OU Torah Insights Project
May 13, 2000
Rabbi Yosef Goldberg
Torah reviews the holidays of the year several times. Both Parshat Mishpatim and Parshat
Ki Tissa briefly mention the three pilgrimage holidays - Pesach,
Shavuot and Succot.
In Parshat Reeih there is a longer
exposition of those three holidays. Parshat
Pinchas contains an elaborate discussion of the additional sacrifices that
were offered on each of the holidays of the year, including Rosh
Hashanah and Yom Kippur.
Emor also elaborates on all the holidays of the year, with references to
rituals such as blowing the shofar
on Rosh Hashanah, fasting on Yom Kippur, dwelling in booths and taking the four
species on Succot. The parshah also
mentions certain Temple sacrifices not enumerated in Parshat
Pinchas, such as the two breads that are brought on Shavuot with their
accompanying sacrificial lambs.
after the rather lengthy discussion of the holiday of Shavuot in Parshat Emor, the Torah suddenly interjects: And when you harvest
the crop of your land, you shall not completely harvest the corner of your
field; and the gleanings of your harvest you shall not glean. To the poor and
the stranger you shall leave them; I am the L-rd your G-d.
is this about? Why, in the middle of laws dealing with the holidays, does the
Torah mention the agricultural mitzvot of
caring for the poor and needy?
Eliezer Yitzchak, the grandson of Rabbi Chaim Volozhin, explains that Shavuot is
the holiday of the giving of the Torah. Although this fact is not openly stated
in any of the sections mentioned above, we know that fifty days after the Exodus
from Egypt, the Jewish people received the Torah.
Eliezer Yitzchak explains that the spiritual milieu necessary for Israel to
receive the Torah rested upon two foundation stones: one, the drive for mishpatcivil justice; and two, the drive for tzedakah and chessedcharity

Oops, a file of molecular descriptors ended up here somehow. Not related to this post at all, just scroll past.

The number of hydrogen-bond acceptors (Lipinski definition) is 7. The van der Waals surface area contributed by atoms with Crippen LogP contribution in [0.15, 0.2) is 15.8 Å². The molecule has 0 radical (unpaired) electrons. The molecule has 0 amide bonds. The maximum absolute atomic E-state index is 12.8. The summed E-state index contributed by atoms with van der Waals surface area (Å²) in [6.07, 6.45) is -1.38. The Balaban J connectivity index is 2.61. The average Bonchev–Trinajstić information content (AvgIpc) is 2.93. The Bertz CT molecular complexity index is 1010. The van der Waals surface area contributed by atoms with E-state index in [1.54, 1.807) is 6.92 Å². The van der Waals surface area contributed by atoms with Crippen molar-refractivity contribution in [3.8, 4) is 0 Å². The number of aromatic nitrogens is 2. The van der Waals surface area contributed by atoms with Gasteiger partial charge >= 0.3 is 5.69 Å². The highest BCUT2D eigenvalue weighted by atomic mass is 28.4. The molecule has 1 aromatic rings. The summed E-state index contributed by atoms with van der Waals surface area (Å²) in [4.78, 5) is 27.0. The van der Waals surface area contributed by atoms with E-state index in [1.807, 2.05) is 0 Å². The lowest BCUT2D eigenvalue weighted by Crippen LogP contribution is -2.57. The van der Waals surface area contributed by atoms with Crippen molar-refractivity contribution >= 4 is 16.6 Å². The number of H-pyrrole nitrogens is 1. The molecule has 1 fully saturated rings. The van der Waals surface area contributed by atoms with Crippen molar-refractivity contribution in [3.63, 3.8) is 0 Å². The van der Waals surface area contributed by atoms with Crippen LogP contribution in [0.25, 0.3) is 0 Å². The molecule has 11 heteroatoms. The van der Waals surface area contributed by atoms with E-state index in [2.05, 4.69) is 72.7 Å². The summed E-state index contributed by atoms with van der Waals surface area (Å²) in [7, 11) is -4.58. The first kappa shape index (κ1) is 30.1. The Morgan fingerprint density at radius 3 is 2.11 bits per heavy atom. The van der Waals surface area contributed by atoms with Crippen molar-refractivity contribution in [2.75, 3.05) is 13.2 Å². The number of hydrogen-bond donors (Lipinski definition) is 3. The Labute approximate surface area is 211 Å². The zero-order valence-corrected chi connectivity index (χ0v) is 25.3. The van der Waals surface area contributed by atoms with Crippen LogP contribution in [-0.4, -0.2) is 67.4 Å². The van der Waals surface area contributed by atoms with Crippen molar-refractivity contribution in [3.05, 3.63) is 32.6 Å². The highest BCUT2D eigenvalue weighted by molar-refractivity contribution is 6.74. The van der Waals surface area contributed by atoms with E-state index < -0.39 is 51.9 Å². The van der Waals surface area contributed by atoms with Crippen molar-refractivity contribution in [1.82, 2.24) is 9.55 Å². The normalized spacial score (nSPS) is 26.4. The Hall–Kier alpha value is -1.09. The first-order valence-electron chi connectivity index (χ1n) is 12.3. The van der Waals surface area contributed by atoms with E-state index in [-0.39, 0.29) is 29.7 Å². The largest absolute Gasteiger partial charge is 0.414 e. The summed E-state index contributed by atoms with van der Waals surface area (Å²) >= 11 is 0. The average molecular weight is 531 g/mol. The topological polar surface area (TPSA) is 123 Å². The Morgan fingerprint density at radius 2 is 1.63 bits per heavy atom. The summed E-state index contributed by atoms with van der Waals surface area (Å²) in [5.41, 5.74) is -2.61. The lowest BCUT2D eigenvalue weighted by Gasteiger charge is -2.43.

and kindness. Without these two traits engraved in the hearts and souls of the
Jewish people, no meaningful observance of the Torah could take place.
in its discussion of Shavuot, the holiday of commemorating the giving of the
Torah, the Torah mentions the mitzvot concerning
the care of the poor and the stranger. These commandments are meant to enhance
social justice as well as to inculcate kindness and compassion in the Jewish
is the real reason why the Book
is read on Shavuot, Rabbi Eliezer Yitzchak explains. Why was this book [Ruth]
written? the Midrash asks. Only in order to teach us how great is the reward
granted those who do kind deeds for the sake of others.
The importance of charity to the Jewish soul is highlighted by Maimonides in the laws of gifts for the poor: We are obligated to be more careful with the commandment of tzedakah, more so than with any other positive commandment, for charity is the sign of the truly righteous man, the genuine descendant of our father Abraham, as Scripture states: For I have known him [Avraham] so that he shall command his descendants to do tzedakah. And the throne of Israel will be made firm and the true faith will stand only by dint of tzedakah, as Scripture states: Through tzedakah shall you be made firm. And Israel will ultimately only be redeemed through tzedakah as Scripture states : Zion in justice will be redeemed and its captives through tzedakah.
Rabbi Yosef Goldberg
Goldberg is a Rabbinic Coordinator of the Kashruth Division at the Orthodox
Union and rav of Young
Israel of Wavecrest and Bayswater in Far Rockaway, New York.